UPDATE!! – RULES FOR PPP LOAN FORGIVENESS
08 JUL 2020

Posted by robbie Categories: BLOG Comments: Post closed for comments

Using Your PPP Loan To Receive Full Forgiveness

On the surface, the guidelines for obtaining full forgiveness from your lender are straightforward. 

  • Spend at least 75% of your loan proceeds on maintaining your payroll. That means paying your staff rather than laying them off, or rehiring the staff that you already laid off at a wage similar to what you were paying them before.
  • You can spend the other 25% of your loan (or less) on rent, mortgage interest, and utilities.
  • All other uses of your loan are, as of this writing, ineligible for forgiveness.

UPDATE:

  • Prior Rules: Use your loan within eight weeks of receiving the funding (The eight-week period begins on the date the lender makes the first disbursement of the PPP loan to the borrower.The lender must make the first disbursement of the loan no later than ten calendar days from the date of loan approval). THIS HAS BEEN CHANGED – YOU NOW HAVE UP TO 12/31/2020 TO USE YOUR LOAN to pay employees/contractors in order to have  loan forgiven.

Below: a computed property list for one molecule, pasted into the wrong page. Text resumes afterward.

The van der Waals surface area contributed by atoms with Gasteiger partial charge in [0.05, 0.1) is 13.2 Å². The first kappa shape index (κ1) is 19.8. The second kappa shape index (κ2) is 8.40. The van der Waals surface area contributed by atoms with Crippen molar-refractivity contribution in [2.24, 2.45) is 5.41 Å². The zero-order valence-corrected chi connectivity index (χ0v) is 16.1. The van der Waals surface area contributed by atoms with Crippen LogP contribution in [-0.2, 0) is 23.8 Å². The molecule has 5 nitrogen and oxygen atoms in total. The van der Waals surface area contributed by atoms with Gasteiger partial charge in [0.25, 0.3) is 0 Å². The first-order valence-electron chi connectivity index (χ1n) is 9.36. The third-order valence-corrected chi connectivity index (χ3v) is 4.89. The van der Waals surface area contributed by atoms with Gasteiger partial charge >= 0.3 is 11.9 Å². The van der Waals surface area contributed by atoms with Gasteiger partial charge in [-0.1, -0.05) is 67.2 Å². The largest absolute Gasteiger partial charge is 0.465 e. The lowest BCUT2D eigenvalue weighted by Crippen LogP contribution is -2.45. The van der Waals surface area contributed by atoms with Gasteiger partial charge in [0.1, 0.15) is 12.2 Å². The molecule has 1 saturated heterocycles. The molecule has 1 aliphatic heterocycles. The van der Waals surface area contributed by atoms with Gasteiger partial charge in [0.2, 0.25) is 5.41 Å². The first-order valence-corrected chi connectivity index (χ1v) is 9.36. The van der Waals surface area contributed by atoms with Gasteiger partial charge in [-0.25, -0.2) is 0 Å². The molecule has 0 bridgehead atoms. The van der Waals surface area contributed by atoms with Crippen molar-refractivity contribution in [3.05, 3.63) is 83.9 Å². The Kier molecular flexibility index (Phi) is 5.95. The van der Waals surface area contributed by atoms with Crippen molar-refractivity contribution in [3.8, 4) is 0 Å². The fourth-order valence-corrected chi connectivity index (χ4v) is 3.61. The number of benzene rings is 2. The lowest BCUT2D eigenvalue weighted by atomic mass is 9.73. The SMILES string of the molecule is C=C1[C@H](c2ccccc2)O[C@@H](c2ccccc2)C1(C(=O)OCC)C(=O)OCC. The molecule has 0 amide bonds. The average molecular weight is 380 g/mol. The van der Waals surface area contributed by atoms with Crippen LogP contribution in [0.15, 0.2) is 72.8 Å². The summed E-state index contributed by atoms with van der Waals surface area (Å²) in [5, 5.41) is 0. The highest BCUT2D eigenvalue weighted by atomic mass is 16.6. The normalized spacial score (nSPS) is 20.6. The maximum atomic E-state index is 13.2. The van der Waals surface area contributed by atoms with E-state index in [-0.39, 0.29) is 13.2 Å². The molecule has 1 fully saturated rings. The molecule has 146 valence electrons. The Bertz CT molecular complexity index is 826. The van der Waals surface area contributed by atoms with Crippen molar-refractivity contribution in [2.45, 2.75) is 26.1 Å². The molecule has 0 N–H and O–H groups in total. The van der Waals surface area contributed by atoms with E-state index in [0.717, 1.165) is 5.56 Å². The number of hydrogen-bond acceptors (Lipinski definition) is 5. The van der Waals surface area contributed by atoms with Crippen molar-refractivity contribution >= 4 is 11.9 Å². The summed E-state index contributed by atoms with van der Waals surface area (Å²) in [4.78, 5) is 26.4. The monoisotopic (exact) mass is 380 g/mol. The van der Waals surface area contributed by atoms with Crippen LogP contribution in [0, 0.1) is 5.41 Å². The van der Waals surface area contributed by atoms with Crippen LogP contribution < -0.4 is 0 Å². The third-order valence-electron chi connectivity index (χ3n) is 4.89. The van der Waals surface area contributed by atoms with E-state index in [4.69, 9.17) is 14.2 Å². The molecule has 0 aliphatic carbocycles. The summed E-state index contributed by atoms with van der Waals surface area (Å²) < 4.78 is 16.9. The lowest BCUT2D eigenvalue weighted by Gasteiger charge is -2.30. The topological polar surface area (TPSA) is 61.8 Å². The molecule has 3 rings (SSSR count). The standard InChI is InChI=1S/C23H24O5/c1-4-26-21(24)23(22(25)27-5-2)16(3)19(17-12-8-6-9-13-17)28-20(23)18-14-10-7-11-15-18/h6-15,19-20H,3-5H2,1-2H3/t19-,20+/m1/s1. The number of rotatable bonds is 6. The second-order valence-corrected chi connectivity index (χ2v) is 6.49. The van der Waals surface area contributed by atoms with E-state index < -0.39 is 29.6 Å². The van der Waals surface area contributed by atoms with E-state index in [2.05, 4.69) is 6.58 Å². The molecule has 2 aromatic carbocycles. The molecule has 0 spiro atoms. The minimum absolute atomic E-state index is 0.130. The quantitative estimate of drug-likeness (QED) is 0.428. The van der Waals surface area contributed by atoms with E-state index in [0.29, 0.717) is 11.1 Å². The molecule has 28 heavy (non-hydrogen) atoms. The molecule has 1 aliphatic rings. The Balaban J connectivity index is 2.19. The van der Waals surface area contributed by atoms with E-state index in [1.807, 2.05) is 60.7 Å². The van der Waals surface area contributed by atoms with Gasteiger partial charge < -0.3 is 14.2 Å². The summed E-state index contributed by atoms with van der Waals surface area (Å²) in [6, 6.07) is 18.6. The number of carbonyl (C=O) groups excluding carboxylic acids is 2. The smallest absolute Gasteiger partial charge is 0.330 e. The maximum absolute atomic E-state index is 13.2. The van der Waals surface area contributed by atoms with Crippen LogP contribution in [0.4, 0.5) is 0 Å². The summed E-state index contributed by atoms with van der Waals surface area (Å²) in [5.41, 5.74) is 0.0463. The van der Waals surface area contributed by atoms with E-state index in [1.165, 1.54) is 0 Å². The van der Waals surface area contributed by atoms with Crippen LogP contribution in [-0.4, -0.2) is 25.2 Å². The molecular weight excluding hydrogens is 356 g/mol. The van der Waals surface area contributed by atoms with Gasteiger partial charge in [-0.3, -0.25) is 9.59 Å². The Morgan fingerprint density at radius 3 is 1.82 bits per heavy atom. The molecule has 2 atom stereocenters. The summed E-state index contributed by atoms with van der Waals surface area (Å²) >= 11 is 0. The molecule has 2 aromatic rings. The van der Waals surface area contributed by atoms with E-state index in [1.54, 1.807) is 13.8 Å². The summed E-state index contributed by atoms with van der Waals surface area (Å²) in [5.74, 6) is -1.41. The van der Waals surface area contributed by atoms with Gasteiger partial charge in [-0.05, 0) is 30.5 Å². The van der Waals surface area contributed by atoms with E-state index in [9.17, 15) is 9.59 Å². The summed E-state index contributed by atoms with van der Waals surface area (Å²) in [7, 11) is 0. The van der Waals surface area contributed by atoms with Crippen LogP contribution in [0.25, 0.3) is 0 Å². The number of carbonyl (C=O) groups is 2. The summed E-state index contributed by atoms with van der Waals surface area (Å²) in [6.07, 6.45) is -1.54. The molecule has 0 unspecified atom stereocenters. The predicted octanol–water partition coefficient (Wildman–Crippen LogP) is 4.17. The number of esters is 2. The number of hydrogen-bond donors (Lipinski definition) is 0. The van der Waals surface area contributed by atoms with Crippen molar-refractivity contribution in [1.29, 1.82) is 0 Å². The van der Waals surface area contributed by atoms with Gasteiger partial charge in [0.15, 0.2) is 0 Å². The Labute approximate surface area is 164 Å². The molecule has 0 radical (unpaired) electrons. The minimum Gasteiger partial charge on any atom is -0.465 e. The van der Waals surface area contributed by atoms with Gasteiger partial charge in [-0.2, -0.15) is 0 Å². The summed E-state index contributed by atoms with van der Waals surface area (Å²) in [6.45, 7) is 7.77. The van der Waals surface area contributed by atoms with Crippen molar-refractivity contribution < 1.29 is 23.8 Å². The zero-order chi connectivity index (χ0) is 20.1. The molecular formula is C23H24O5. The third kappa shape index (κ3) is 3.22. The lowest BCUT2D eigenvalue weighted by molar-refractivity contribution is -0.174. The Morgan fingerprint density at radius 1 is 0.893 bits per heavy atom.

•  In addition the deadline for PPP applications has been extended to August 8th,  2020.

Be sure to document the use of your loan proceeds throughout the entire period and be ready to present evidence of how you spent your loan to your lender. When it comes time to apply for forgiveness, you’ll need to show documentation that backs up your claims. 

Loan forgiveness is not a binary thing, however. Your loan forgiveness can be reduced if you don’t spend your loan exactly as described above, but you will still receive some level of forgiveness if you use your loan on eligible costs. Spend all of your loan money on rent? That’s fine, but at most you’ll receive 25% loan forgiveness. 

There are other eligible uses for your PPP loan, including costs related to funding healthcare benefits and insurance premiums, and interest on debt that you’ve incurred before February 15, 2020. These costs are not forgivable, however. You also don’t have complete free rein with your loan—you can’t use it, as far as most analysis of the CARES Act has determined, to expand your operations or renovate your brick-and-mortar locations, for example.